In reference to project planning, the “baseline” is the marker by which you can measure schedule control (yes, I understand this is not the PMBOK definition, but for our purposes, let’s use the above). Therefore, similar to how you wouldn’t move the starting line of a race after the race has started, moving your “baseline” is something to be avoided wherever possible.
However, if the scope of a project has changed significantly, the resourcing structure, the timeline, or some other combination of factors which represent what I’d call a ‘reshaping of the fundamental nature’ of the project, then of course you should re-baseline.
In absence of that extreme, however, then we come to the next item: updates. I’m about to say something which may be strictly forbidden, but, I almost never update my project plans daily. Depending on the periodicity of status reporting, depending on the depth and complexity of the plan, daily plan updates can actually be more damaging than helpful. Why?
- They give the subjective appearance of control that is nonexistent (i.e., the difference between 3% progress on a task from one day to the next is…ludicrous)
- You can spend more time ‘updating’ the plan (because large plans with various dependencies and various starts/stops, etc. can quickly get complicated and sensitive to touch) than communicating with project team members and moving the actual project forward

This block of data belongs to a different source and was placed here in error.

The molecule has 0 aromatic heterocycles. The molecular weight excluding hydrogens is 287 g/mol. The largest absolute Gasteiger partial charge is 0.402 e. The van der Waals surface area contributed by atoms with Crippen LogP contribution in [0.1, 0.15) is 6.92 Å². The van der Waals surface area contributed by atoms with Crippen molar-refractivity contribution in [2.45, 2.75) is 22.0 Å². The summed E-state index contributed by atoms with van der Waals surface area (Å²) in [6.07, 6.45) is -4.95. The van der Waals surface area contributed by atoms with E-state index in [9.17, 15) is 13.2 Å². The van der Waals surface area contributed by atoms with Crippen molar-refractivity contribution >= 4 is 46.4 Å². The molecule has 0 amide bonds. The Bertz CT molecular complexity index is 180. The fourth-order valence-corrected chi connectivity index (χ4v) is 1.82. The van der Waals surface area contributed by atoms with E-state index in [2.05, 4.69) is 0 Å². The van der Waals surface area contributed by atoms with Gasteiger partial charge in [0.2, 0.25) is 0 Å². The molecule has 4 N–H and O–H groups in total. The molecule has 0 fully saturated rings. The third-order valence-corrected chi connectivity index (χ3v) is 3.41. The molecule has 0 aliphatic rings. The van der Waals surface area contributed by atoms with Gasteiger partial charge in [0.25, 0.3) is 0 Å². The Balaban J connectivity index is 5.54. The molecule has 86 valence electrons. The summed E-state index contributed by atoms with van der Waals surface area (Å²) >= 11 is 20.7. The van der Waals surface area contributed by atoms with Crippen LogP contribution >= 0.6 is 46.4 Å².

So, I do my best to weight plan updates with touch bases, i.e., talking with the BAs, consultants, developers, testers, SMEs, product managers, architects, et al., with questions such as:
- What issues are cropping up today which need to be addressed?
- We have these tasks scheduled to complete by end of the week – any hold ups?
- Last meeting you mentioned this follow-up needed to be done, do you have it or do I need to step in or do you need me to do it?
- We’ve got an aggressive hiring plan, how did interviews go last week? Do you need a hand or if you think it’s going to be delayed, can we build the delay in now and try to mitigate it anyway?
In other words, instead of tinkering with a plan, a plan of which we all know doesn’t survive contact with the enemy, read: reality, get proactive about your planning by talking, and save the updates to when you have a cohesive and coherent view of the whole picture.
In short, this is my motto: baseline rarely, update regularly, and touch-base daily.
It’s worked pretty well for me. What works for you?